This was the place Jesus started his ministry. As he walked beside the Sea of Galilee, he saw fishermen casting their nets. Jesus called out to these men and gave them a new calling in life – to be fishers of men.
Jesus didn’t stay by the lake but went deep inside Galilee to meet his people. People who needed healing, religious people, and people who were desperate for a Saviour. He called out to them, and he was also called for.
He went up mountains to sit with His Father and sit with his people. He crossed the lake with his disciples. He performed miracle after miracle.
There was no one who did not know about this Jesus. This man of power and authority was unlike anyone they had expected. This God humbly served and loved in countercultural ways.
“I’m going out to fish,”
Peter told the other disciples. I wonder when the last time was these disciples went fishing.
For the last few years, Jesus had called them to be fishers of men. They had indeed got into a boat to cross the lake for ministry, but they didn’t need to fish because Jesus was their provider. From a few fish, a meal was provided for thousands.
So why did the disciples return to the Sea of Galilee after Jesus’ resurrection?
Perhaps the disciples wanted a sense of control over their lives after a rollercoaster of recent events. Fishing was all they knew before they had met Jesus. How were they supposed to keep living now that Jesus was no longer with them?
Or maybe they remembered Jesus would meet them in Galilee. A nostalgic experience as they reminisced about Jesus changing their lives.
A renewed calling: feed my sheep
It is no irony that Jesus called fishermen to be fishers of men. This imagery made sense to them. When Jesus reappeared to them at the Sea of Galilee, he reminded them he was truly alive and he was still in control. Jesus knew where the fish were.
Jesus, through his death and resurrection, proved once again to the disciples that he was the good shepherd. And now he asks Peter to feed his sheep and take care of them.
Peter’s calling was renewed from being a fisherman to being a shepherd. Jesus wanted Peter to keep following his example and lead his people.
What comes after Easter?
We have reflected on the death of Jesus for our sins and celebrated that he is alive today. How do we live our lives between now and next Easter?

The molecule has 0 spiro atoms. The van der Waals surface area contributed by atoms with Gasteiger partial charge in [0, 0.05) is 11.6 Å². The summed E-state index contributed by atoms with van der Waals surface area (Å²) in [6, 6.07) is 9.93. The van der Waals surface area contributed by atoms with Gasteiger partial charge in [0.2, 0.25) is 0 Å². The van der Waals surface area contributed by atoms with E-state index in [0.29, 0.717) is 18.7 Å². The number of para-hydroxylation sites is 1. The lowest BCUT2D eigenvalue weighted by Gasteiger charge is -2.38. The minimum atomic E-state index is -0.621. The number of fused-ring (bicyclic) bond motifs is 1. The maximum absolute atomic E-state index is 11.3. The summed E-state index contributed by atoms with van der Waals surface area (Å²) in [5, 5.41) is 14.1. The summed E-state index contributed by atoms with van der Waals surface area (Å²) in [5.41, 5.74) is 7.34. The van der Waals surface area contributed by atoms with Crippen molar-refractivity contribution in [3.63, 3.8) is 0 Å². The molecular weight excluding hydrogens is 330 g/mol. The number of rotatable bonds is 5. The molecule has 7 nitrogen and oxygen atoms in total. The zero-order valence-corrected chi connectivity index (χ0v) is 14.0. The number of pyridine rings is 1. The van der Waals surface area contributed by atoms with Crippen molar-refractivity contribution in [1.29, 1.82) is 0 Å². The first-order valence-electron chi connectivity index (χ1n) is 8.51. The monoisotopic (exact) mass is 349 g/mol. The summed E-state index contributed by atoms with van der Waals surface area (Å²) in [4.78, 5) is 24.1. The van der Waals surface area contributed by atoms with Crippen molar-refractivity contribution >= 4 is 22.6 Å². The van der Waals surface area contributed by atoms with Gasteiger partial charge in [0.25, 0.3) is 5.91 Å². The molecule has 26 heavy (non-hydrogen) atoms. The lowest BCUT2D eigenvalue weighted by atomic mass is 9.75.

We may feel like Peter as we remember our depravity in putting ourselves first over Jesus. And while we are grateful for Jesus’ transforming grace, we wonder if we can really move forward.
Yes, we can, because just like Jesus reinstated Peter that morning, he can restore us too.
Or what if we have met Jesus face to face this Easter and realised afresh he is the one we want to commit to for the rest of our lives? Like after attending a mission trip or Christian camp, we live in this honeymoon period with passion and purpose.
We need to keep meeting Jesus face to face and persistently carry out his calling on our lives. This is what living with Jesus is like.
Jesus meets us.
Jesus continues to meet us right where we are. Like from the beginning, he was not looking for sinless and perfect people. Jesus did not require Peter or us to be victorious over sin and death foranyone to enter God’s kingdom.
Jesus has won that battle for us.
Jesus promises to meet us in Galilee, a sign of his presence and return. He longs for us to walk towards him, even if we are hurting and confused. Jesus has called us on a journey of faith. He will meet us there even though he is not with us now.
Find your ‘Galilee’ and meet him there.
Stephanie enjoys simple living, admiring nature’s beauty and intricacy, and playing the piano. She is particularly passionate about empowering the vulnerable. Writing is her way of processing thoughts and feelings to understand herself, God and the world in a deeper and more meaningful way.